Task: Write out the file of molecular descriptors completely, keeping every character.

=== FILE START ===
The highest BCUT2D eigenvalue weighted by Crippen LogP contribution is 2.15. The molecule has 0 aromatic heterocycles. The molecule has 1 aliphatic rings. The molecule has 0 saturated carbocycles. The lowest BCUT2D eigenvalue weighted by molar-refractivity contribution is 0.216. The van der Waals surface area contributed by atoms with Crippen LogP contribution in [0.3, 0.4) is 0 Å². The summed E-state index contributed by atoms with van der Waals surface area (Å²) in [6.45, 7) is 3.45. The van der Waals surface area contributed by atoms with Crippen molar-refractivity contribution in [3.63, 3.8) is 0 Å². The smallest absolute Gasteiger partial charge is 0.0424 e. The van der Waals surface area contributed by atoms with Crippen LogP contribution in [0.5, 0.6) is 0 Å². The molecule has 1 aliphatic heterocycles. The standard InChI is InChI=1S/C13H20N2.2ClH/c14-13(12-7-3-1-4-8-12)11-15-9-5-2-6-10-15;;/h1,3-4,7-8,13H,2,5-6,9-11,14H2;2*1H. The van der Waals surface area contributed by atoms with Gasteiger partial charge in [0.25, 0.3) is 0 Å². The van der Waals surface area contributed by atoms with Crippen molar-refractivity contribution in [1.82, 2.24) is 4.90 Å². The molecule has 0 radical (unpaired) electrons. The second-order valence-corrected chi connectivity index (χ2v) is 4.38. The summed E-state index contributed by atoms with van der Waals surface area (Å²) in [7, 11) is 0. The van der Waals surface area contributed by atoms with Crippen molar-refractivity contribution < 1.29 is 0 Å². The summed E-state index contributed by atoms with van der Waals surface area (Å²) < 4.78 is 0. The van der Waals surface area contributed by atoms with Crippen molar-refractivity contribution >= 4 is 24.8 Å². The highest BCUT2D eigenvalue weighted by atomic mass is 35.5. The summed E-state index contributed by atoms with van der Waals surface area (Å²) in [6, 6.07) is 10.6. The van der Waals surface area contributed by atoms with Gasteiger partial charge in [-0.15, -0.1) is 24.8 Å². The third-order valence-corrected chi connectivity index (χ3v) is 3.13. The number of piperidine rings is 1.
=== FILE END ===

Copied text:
The highest BCUT2D eigenvalue weighted by Crippen LogP contribution is 2.15. The molecule has 0 aromatic heterocycles. The molecule has 1 aliphatic rings. The molecule has 0 saturated carbocycles. The lowest BCUT2D eigenvalue weighted by molar-refractivity contribution is 0.216. The van der Waals surface area contributed by atoms with Crippen LogP contribution in [0.3, 0.4) is 0 Å². The summed E-state index contributed by atoms with van der Waals surface area (Å²) in [6.45, 7) is 3.45. The van der Waals surface area contributed by atoms with Crippen molar-refractivity contribution in [3.63, 3.8) is 0 Å². The smallest absolute Gasteiger partial charge is 0.0424 e. The van der Waals surface area contributed by atoms with Crippen LogP contribution in [0.5, 0.6) is 0 Å². The molecule has 1 aliphatic heterocycles. The standard InChI is InChI=1S/C13H20N2.2ClH/c14-13(12-7-3-1-4-8-12)11-15-9-5-2-6-10-15;;/h1,3-4,7-8,13H,2,5-6,9-11,14H2;2*1H. The van der Waals surface area contributed by atoms with Gasteiger partial charge in [0.25, 0.3) is 0 Å². The van der Waals surface area contributed by atoms with Crippen molar-refractivity contribution in [1.82, 2.24) is 4.90 Å². The molecule has 0 radical (unpaired) electrons. The second-order valence-corrected chi connectivity index (χ2v) is 4.38. The summed E-state index contributed by atoms with van der Waals surface area (Å²) in [7, 11) is 0. The van der Waals surface area contributed by atoms with Crippen molar-refractivity contribution < 1.29 is 0 Å². The summed E-state index contributed by atoms with van der Waals surface area (Å²) < 4.78 is 0. The van der Waals surface area contributed by atoms with Crippen molar-refractivity contribution >= 4 is 24.8 Å². The highest BCUT2D eigenvalue weighted by atomic mass is 35.5. The summed E-state index contributed by atoms with van der Waals surface area (Å²) in [6, 6.07) is 10.6. The van der Waals surface area contributed by atoms with Gasteiger partial charge in [-0.15, -0.1) is 24.8 Å². The third-order valence-corrected chi connectivity index (χ3v) is 3.13. The number of piperidine rings is 1.